I was working at a job that I hated. I thought that’s what everyone does! But I knew that I needed to make a change in my life. I was on a very self-destructive path. And so I started creating stencil art and never stopped. Street art saved my life!

Were you influenced or inspired by any particular artists?

Maser was, probably, my biggest inspiration, along with Will St Leger. They were very prolific around Dublin at the time.

Solus

Have you any preferred surfaces or spots?

Obviously flat surfaces are better in high-traffic spots.

How do you feel about the graffiti/street art divide?

I don’t think about it. It’s not relevant. I just do what I love.  But I’ve always been a huge fan of the TDA Klann, Ireland’s premier graffiti crew.

Your work has been exhibited in galleries world-wide and your new solo show is about to open in Montreal. Any thoughts about the movement of street art into galleries?

I think it is a good thing that it is being recognized as art and that people want to purchase it. I generally feel a little out of place at gallery shows because most of the time my clothes are covered in paint. I prefer being at the studio or tackling a wall.

Solus

Have you any other source of income these days?

I earn money from prints, canvases and commissions. I put all the money I make back into my artwork.

How do you feel about the increasing linkage between the street art world and the corporate world?

Only time will tell. It has become so mainstream that it may become oversaturated.

Why do you suppose graffiti is held in higher esteem in Europe than it is here in the States?

Probably because here in the U.S., it is associated with vandalism.

What inspires you these days?

The concept of a boy in a man’s world, punching above his weight and being victorious against all odds.

Solus

Are there any particular cultures that have influenced your aesthetics?

After visiting Korea, I did a series of works influenced by what I’d seen and experienced there.

Do you work with a sketch in hand or do you just let it flow?

I work with a sketch or a photo.

Are you generally satisfied with your work?

Increasingly so. But when I look back at what I did even one year ago, I feel I could have done better.

What percentage of your time is devoted to art?

100% of my time; it’s a 24/7 gig!

Solus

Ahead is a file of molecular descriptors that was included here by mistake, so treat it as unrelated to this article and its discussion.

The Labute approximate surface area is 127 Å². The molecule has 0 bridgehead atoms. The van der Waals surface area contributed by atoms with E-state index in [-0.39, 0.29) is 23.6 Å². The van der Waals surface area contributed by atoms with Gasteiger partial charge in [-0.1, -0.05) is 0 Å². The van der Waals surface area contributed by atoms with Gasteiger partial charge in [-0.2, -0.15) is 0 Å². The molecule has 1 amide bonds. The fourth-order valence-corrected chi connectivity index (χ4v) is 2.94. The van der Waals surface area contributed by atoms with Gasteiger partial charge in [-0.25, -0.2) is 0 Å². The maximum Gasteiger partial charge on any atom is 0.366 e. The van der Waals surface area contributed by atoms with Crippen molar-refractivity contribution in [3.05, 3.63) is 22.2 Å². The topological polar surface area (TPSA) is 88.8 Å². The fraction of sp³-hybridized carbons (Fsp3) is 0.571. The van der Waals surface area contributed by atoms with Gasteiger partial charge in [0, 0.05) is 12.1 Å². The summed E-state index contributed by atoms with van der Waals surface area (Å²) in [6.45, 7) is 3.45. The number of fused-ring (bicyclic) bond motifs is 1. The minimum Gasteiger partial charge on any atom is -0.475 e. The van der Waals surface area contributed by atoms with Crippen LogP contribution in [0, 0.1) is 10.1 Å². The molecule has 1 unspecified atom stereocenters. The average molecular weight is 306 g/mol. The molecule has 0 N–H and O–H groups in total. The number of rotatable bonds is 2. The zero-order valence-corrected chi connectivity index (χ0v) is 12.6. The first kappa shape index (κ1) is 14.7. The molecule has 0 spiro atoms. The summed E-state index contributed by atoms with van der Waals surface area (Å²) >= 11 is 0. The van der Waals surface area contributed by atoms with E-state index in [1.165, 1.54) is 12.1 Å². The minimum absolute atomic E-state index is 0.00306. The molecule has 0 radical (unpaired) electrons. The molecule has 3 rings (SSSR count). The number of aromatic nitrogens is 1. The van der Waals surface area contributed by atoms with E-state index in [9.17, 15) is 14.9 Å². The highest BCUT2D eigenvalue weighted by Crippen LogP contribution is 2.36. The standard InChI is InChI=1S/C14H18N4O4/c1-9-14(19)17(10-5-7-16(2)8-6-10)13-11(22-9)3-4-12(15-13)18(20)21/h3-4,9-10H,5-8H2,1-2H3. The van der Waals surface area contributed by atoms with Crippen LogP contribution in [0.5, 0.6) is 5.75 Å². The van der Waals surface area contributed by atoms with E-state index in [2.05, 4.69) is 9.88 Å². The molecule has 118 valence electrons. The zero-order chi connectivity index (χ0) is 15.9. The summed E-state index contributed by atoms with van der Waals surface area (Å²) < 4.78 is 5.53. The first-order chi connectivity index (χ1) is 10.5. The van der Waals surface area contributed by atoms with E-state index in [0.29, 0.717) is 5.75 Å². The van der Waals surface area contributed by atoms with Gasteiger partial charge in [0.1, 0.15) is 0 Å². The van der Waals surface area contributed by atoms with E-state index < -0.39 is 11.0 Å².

Any other interests?

Traveling. I’d love to paint everywhere!

Have you any favorite cities?

New York. There’s something in the air here. And it’s very competitive. I’d love to live here!

What do you see as the role of the artist in society?

It’s the most important role one can have! Art makes people feel good, and it makes people think!

Solus

Note: Solus’s solo exhibit UNDERDOG opens this Thursday, June 19, at the Clark Street Mercantile in Montreal, Canada.

Photo credits: 1, 4 & 6. Lois Stavsky; 2 & 3. Courtesy of the artist; 5. Dani Reyes Mozeson

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These past few days have been busy at the Bushwick Collective. New walls have been surfacing daily and the Collective has launched its first indoor exhibit. Here’s a bit of what we captured yesterday and Thursday:

Vexta‘s mural — as seen yesterday — and Vexta at work here

Vexta

Adam Fu at work yesterday

"Adam Fu"

Sexer‘s newly completed mural

Sexer

Solus — in from Dublin — at work yesterday

Solus

 Vers at work yesterday

Vers

FKDL — in from Paris — checks out his progress 

RKDL

FKDL inside the gallery

FKDL-art-exhibit

Jerkface begins

"Brian Jerkface"

Jerkface inside the gallery

"Brian Jerkface"

Also on view in the gallery — located at 426 Troutman Street — in the heart of the Bushwick Collective are works by: Blek le Rat, Solus, Rubin 415, Chris Stain, Dan Witz, Zimad, Joe Iurato, Sexer, Beau Stanton and Atom.   And at tomorrow’s block party you can see and celebrate it all with live street art, bands, food trucks, a beer tent and giveaways.

Photos of Vexta, Adam Fu, Solus and Vers by Lois Stavsky; of  FKDL, Sexer and Jerkface by Dani Reyes Mozeson; gallery images of  FKDL and Jerkface by Houda Lazrak